Day 2: Bit but not eaten
The winds were still strong at the start of the day, but slowly subsided as we changed course. We set up and reefed the jib early in the day, motor sailing the whole day. As the day progressed, the angry seas settled down, and we found ourselves surrounded by beautiful turquoise and deep blue waters. It was gorgeous.
The beautiful turquoise and deep blue waters along Hawk Channel.
Tracy actually at the helm for a change.
We made it to our next anchorage at Indian Key by around 4 pm. The anchorage at Indian Key was not ideal, as it was not well protected and embedded within crab pots, but the depths were just right around 11 feet. We turned Layla’s bow into the wind and started to drop anchor. I was at the wheel and Bud was at the windlass when the wind started pushing Layla backwards and the chain jumped off the windlass capston and started paying out. Bud managed to lock the chain back into the capston and then I heard the most horrifying words, “Crap, I’ve lost my finger.” I ran forward and Bud had his hand wrapped in his t-shirt. I was afraid to look, but we slowly opened up the t-shirt to see the tip of his ring finger torn off and the bone protruding. You can imagine the chaos as I went down below to find the various bandages and ointments in our first aid kit. Once the bleeding subsided, an ‘angel’ appeared. Bud hailed down the fishing boat and asked for a lift to the nearby road. Within minutes, the boat was on Layla’s side and Bud was whisked off to get help.
Bud's ring finger after the stitches. We call it his 'lucky finger'.
The kindness of strangers
We couldn’t post this entry without our sincerest gratitude to all those who selflessly helped in our time of need. The two fishermen who whisked Bud off for help actually took him to the captains’ wife, who is a nurse, to assess whether Bud needed to go to the emergency room. Bud recalls that he has never gone as fast on a boat as they did that afternoon; skimming the surface at ~50 mph on a motor catamaran. They were the ones who called the EMS to deliver Bud to the emergency room. And the nurse at the emergency room who took Bud to the boat ramp and find someone to bring Bud back to Layla. You can only imagine our worries as Bud makes it off to shore, not knowing how to get him back to the boat. I figured that I could manage to get the inflatable inflated and launched on my own, and I could imagine using the oars to row to shore and back again. But with the winds, rowing may not be an option. I could not imagine launching the outboard myself. So we were stuck, unless someone could bring Bud back to Layla. Again, we thank the nurse who went beyond her duties to find a way to get Bud back ‘home’.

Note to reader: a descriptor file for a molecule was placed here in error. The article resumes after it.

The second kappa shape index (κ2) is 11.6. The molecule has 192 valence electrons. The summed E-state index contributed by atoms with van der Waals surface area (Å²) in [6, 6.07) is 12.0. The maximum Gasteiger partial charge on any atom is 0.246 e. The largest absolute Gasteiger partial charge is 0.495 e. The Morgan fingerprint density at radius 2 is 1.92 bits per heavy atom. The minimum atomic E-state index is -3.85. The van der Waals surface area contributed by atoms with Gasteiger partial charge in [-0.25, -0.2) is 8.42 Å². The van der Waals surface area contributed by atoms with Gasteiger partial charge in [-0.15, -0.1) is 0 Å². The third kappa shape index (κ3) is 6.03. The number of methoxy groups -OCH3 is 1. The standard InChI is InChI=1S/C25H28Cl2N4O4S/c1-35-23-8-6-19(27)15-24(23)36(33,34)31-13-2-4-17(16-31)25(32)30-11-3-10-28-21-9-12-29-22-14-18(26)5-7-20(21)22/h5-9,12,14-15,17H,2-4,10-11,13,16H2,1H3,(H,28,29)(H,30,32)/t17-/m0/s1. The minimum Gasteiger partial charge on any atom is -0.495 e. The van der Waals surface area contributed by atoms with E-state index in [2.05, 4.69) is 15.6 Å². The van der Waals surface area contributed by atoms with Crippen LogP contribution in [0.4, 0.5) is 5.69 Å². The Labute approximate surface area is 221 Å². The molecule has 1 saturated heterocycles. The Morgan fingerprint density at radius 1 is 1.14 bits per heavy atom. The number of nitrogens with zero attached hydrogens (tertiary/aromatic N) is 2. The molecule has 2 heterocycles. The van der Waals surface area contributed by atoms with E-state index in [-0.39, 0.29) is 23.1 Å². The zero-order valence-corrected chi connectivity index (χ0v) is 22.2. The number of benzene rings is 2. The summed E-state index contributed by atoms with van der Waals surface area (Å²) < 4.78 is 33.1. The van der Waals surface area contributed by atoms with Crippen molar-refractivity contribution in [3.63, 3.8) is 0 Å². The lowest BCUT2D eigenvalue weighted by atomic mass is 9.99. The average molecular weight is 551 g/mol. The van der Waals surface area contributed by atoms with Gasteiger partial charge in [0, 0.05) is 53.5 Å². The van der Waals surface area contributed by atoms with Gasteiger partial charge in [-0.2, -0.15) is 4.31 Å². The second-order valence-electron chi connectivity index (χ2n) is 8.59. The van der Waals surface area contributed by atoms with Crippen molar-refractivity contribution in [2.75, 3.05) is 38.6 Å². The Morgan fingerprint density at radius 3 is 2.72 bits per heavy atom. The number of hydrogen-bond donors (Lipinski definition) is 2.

Day 3: The survival and arrival
We woke up the next morning to kinder conditions. We picked up anchor and navigated through the crab pots. The winds were still off our stern, and we motor sailed the remainder of the trip with the jib reefed. Today was just as beautiful as yesterday; turquoise blue patches amid the deep blue waters. A couple of dolphins joined us for a bit to catch our waves, and then headed off for more fun adventures.
Dolphins joining us for a ride on the last leg of the journey.
We made it to just outside our destination only to find that we needed to wait for a higher tide to enter the mooring field. We dropped anchor on the outside, but still protected from the winds, and launched Zoe to check out the mooring field. It was a good thing to use Zoe as our scout, as there were several shoaling areas around which to navigate.
Sunset at anchor on the outside of the harbor overlooking the 7 mile bridge.
The next morning at high tide, we successfully navigated the channel and found our mooring home at ‘U8’. Safe and sound at last.
Navigating the final mile into the harbor.
The view from Layla's new home on mooring ball U8 overlooking Boot Key.